Employment Law Blog

News, trends and analysis in employment law and HR

Jun 21, 2019

Wildfire season…are you ready?

Safety and Health 

As wildfire season approaches, it’s important to understand your obligations if employees want to wear dust masks to try to protect themselves from smoke in the air. Wildfire smoke is a mixture of gases and fine particles from burning trees and other plant material. Smoke can irritate workers’ eyes and respiratory systems, and worsen chronic heart and lung diseases. If you or your employees are concerned with smoke in the workplace, here are some tips to reduce wildfire smoke at work:

  • Take outside work indoors.
  • Keep indoor air as clean as possible – consider using portable high-efficiency particulate air (HEPA) air purifiers and if feasible, install HEPA filters in the existing heating, ventilation, and air conditioning (HVAC) systems.
  • Other options include alternate work assignments or relocation of those tasks, or telecommuting for those who work in office spaces.

If the smoke has infiltrated the workplace, you may provide respiratory protection on a voluntary basis if the smoke exposure isn’t likely to exceed occupational exposure limits. Disposable respirators approved by the National Institute for Occupational Safety and Health (NIOSH) that are marked N95 or N100 will offer the best protection against the particulates in wildfire smoke. Unfortunately, these respirators don’t offer protection against the gases or vapors contained in smoke.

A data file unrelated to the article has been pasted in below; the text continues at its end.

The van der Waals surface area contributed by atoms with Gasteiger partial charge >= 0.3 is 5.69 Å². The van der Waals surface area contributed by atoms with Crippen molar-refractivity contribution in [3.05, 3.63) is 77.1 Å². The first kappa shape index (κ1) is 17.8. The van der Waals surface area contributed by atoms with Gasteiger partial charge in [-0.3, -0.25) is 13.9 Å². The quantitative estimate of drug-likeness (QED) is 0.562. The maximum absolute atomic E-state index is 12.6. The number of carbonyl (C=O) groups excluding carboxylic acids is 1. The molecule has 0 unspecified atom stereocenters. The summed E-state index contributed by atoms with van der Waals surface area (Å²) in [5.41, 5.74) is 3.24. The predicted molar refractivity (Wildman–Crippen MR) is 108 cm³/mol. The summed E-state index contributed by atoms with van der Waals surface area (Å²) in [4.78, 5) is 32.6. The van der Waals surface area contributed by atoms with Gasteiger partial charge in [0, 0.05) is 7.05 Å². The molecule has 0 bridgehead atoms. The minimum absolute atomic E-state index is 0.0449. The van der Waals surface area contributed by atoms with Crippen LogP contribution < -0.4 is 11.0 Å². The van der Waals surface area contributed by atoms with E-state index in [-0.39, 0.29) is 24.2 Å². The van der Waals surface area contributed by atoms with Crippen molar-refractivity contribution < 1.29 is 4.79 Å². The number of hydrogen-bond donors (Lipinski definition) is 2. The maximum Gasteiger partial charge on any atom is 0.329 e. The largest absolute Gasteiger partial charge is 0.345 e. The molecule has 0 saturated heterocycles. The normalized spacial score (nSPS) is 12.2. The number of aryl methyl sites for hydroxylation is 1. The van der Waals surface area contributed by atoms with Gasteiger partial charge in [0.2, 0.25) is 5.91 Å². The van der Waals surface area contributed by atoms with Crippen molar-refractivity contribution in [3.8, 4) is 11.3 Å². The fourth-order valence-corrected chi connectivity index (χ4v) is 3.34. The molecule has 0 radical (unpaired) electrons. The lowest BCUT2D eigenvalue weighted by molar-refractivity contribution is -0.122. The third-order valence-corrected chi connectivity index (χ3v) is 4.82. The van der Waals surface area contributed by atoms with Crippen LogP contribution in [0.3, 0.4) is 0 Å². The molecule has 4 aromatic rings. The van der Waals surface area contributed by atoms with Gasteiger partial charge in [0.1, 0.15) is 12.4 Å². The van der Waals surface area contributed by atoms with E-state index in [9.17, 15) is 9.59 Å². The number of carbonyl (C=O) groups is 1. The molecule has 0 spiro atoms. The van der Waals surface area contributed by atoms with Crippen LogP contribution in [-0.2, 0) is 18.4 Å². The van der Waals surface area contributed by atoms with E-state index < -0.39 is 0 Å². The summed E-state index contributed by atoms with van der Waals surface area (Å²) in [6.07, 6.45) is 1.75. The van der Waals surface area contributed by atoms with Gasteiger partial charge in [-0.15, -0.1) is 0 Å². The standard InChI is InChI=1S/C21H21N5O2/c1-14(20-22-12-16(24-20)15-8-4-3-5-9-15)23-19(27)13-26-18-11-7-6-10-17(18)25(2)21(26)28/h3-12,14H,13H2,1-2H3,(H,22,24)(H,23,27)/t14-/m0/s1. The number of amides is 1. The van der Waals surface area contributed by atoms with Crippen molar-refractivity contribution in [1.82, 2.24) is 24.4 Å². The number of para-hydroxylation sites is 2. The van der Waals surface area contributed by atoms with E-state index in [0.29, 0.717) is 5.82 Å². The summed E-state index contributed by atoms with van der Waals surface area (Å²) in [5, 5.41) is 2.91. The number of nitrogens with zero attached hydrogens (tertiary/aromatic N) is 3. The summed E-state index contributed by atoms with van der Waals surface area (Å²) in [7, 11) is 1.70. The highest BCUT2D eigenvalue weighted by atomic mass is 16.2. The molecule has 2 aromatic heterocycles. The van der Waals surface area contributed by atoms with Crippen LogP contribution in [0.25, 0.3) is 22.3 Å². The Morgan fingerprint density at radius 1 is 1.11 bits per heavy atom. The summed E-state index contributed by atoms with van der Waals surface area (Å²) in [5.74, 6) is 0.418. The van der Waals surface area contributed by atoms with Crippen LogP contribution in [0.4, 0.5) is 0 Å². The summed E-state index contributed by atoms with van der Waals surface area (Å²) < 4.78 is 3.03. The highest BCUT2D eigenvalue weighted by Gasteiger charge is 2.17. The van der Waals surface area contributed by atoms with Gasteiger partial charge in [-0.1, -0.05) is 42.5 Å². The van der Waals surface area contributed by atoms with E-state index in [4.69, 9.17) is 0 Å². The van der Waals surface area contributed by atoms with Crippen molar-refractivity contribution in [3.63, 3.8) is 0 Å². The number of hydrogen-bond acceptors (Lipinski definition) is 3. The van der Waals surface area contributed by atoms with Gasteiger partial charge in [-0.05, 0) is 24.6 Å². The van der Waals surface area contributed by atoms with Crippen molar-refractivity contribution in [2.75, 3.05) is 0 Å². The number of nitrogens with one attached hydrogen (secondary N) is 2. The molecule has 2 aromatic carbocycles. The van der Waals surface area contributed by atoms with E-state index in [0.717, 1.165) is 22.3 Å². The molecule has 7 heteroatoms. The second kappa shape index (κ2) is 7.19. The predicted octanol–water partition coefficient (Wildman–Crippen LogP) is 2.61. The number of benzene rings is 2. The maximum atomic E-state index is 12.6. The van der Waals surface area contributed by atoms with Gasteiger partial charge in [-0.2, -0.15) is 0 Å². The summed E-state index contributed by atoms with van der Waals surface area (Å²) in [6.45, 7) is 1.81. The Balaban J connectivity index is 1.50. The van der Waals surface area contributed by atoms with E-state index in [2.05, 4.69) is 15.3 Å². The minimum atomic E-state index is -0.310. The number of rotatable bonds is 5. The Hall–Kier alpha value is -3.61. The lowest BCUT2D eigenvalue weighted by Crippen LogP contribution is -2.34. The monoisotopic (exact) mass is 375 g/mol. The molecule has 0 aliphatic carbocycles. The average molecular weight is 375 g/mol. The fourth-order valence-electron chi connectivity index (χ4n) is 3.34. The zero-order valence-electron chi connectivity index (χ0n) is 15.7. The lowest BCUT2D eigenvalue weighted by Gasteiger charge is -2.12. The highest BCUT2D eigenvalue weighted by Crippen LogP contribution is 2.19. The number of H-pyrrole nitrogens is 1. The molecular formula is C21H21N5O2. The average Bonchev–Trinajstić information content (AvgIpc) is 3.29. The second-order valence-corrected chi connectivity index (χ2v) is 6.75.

If you nonetheless provide N95 or N100 disposable respirators for voluntary use, you will need to first ensure that respirator use doesn’t create hazards for the users or interfere with an employee’s ability to work safely. After you’ve made that determination, you should train workers on safe respirator use and care according to the manufacturer’s instructions. You must also provide to each worker an official government disclosure. Federal OSHA (which covers Idaho and Montana), Cal/OSHA, and Oregon OSHA all use the same language from “Appendix D” of OSHA’s respiratory protection regulations at 29 CFR 1910.134. Washington has its own unique disclosure which is in Table 2 of its respiratory protection regulations at WAC 296-842-11005. Documenting the training is recommended but not required. Vigilant members, talk to your Vigilant safety professional if you have questions or need assistance. Also see our Model Form, Respirators: Requirements for Voluntary Use, which contains the required disclosures.

For more help with issues like this check out Vigilant workplace safety services today.

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